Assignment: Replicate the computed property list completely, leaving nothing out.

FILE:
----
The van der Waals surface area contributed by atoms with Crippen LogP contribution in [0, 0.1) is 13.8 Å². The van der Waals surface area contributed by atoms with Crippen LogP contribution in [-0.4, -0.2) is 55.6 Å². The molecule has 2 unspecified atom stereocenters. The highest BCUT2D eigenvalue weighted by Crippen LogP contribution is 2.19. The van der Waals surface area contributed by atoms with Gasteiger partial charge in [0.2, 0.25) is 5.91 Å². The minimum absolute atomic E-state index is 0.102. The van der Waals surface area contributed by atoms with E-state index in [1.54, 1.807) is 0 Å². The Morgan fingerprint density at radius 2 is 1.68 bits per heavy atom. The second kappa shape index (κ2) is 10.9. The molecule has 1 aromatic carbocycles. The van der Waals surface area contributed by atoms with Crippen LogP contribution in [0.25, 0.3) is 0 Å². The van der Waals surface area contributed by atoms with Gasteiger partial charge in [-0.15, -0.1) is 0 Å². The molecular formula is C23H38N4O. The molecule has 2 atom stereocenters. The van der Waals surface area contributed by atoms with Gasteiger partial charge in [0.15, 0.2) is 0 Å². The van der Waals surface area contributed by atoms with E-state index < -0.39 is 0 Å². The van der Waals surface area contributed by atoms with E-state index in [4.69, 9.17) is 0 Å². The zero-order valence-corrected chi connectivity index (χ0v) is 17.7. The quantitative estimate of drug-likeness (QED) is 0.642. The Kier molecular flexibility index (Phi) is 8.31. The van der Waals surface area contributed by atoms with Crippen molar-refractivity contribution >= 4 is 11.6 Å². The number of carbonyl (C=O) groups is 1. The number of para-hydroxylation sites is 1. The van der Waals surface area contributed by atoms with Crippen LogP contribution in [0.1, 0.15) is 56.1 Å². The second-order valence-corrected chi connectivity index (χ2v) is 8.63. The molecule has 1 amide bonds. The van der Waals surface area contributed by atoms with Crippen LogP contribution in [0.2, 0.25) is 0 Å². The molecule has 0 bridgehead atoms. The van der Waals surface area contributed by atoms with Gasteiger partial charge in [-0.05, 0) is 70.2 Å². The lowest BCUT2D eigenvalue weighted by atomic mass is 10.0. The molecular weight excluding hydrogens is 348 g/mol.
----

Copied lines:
The van der Waals surface area contributed by atoms with Crippen LogP contribution in [0, 0.1) is 13.8 Å². The van der Waals surface area contributed by atoms with Crippen LogP contribution in [-0.4, -0.2) is 55.6 Å². The molecule has 2 unspecified atom stereocenters. The highest BCUT2D eigenvalue weighted by Crippen LogP contribution is 2.19. The van der Waals surface area contributed by atoms with Gasteiger partial charge in [0.2, 0.25) is 5.91 Å². The minimum absolute atomic E-state index is 0.102. The van der Waals surface area contributed by atoms with E-state index in [1.54, 1.807) is 0 Å². The Morgan fingerprint density at radius 2 is 1.68 bits per heavy atom. The second kappa shape index (κ2) is 10.9. The molecule has 1 aromatic carbocycles. The van der Waals surface area contributed by atoms with Crippen LogP contribution in [0.25, 0.3) is 0 Å². The van der Waals surface area contributed by atoms with Gasteiger partial charge in [-0.15, -0.1) is 0 Å². The molecular formula is C23H38N4O. The molecule has 2 atom stereocenters. The van der Waals surface area contributed by atoms with Gasteiger partial charge in [0.15, 0.2) is 0 Å². The van der Waals surface area contributed by atoms with E-state index < -0.39 is 0 Å². The van der Waals surface area contributed by atoms with E-state index in [4.69, 9.17) is 0 Å². The zero-order valence-corrected chi connectivity index (χ0v) is 17.7. The quantitative estimate of drug-likeness (QED) is 0.642. The Kier molecular flexibility index (Phi) is 8.31. The van der Waals surface area contributed by atoms with Crippen molar-refractivity contribution >= 4 is 11.6 Å². The number of carbonyl (C=O) groups is 1. The number of para-hydroxylation sites is 1. The van der Waals surface area contributed by atoms with Crippen LogP contribution in [0.1, 0.15) is 56.1 Å². The second-order valence-corrected chi connectivity index (χ2v) is 8.63. The molecule has 1 amide bonds. The van der Waals surface area contributed by atoms with Crippen LogP contribution in [0.2, 0.25) is 0 Å². The molecule has 0 bridgehead atoms. The van der Waals surface area contributed by atoms with Gasteiger partial charge in [-0.05, 0) is 70.2 Å². The lowest BCUT2D eigenvalue weighted by atomic mass is 10.0. The molecular weight excluding hydrogens is 348 g/mol.